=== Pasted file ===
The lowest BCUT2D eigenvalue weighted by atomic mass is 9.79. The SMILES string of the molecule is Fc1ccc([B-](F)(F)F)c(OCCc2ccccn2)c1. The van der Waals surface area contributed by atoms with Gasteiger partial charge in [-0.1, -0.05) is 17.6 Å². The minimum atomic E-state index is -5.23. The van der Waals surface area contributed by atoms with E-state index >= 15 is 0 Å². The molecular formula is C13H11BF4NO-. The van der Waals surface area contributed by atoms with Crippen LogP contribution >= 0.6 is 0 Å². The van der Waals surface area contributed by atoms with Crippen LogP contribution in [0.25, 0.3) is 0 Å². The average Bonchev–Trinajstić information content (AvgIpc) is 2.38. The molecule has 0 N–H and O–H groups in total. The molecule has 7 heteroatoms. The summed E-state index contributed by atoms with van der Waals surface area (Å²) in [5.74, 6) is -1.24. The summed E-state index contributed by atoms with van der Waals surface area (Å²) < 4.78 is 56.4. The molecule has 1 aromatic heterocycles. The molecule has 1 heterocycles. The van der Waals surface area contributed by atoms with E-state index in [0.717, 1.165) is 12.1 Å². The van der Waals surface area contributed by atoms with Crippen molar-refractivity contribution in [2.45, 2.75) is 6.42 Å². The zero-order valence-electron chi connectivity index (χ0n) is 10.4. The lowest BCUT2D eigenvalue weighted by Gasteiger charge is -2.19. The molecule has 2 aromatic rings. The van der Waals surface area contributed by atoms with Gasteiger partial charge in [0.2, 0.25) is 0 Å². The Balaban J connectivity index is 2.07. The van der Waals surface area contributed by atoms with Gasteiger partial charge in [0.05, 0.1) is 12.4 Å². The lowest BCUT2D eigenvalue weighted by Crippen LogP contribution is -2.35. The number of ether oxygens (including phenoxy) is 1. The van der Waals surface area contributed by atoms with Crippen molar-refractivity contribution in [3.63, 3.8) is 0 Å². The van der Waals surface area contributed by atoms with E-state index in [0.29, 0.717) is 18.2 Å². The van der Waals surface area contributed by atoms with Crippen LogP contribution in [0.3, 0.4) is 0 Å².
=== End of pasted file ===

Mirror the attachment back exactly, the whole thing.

The lowest BCUT2D eigenvalue weighted by atomic mass is 9.79. The SMILES string of the molecule is Fc1ccc([B-](F)(F)F)c(OCCc2ccccn2)c1. The van der Waals surface area contributed by atoms with Gasteiger partial charge in [-0.1, -0.05) is 17.6 Å². The minimum atomic E-state index is -5.23. The van der Waals surface area contributed by atoms with E-state index >= 15 is 0 Å². The molecular formula is C13H11BF4NO-. The van der Waals surface area contributed by atoms with Crippen LogP contribution >= 0.6 is 0 Å². The van der Waals surface area contributed by atoms with Crippen LogP contribution in [0.25, 0.3) is 0 Å². The average Bonchev–Trinajstić information content (AvgIpc) is 2.38. The molecule has 0 N–H and O–H groups in total. The molecule has 7 heteroatoms. The summed E-state index contributed by atoms with van der Waals surface area (Å²) in [5.74, 6) is -1.24. The summed E-state index contributed by atoms with van der Waals surface area (Å²) < 4.78 is 56.4. The molecule has 1 aromatic heterocycles. The molecule has 1 heterocycles. The van der Waals surface area contributed by atoms with E-state index in [0.717, 1.165) is 12.1 Å². The van der Waals surface area contributed by atoms with Crippen molar-refractivity contribution in [2.45, 2.75) is 6.42 Å². The zero-order valence-electron chi connectivity index (χ0n) is 10.4. The lowest BCUT2D eigenvalue weighted by Gasteiger charge is -2.19. The molecule has 2 aromatic rings. The van der Waals surface area contributed by atoms with Gasteiger partial charge in [0.2, 0.25) is 0 Å². The Balaban J connectivity index is 2.07. The van der Waals surface area contributed by atoms with Gasteiger partial charge in [0.05, 0.1) is 12.4 Å². The lowest BCUT2D eigenvalue weighted by Crippen LogP contribution is -2.35. The number of ether oxygens (including phenoxy) is 1. The van der Waals surface area contributed by atoms with Crippen molar-refractivity contribution in [3.63, 3.8) is 0 Å². The van der Waals surface area contributed by atoms with E-state index in [0.29, 0.717) is 18.2 Å². The van der Waals surface area contributed by atoms with Crippen LogP contribution in [0.3, 0.4) is 0 Å².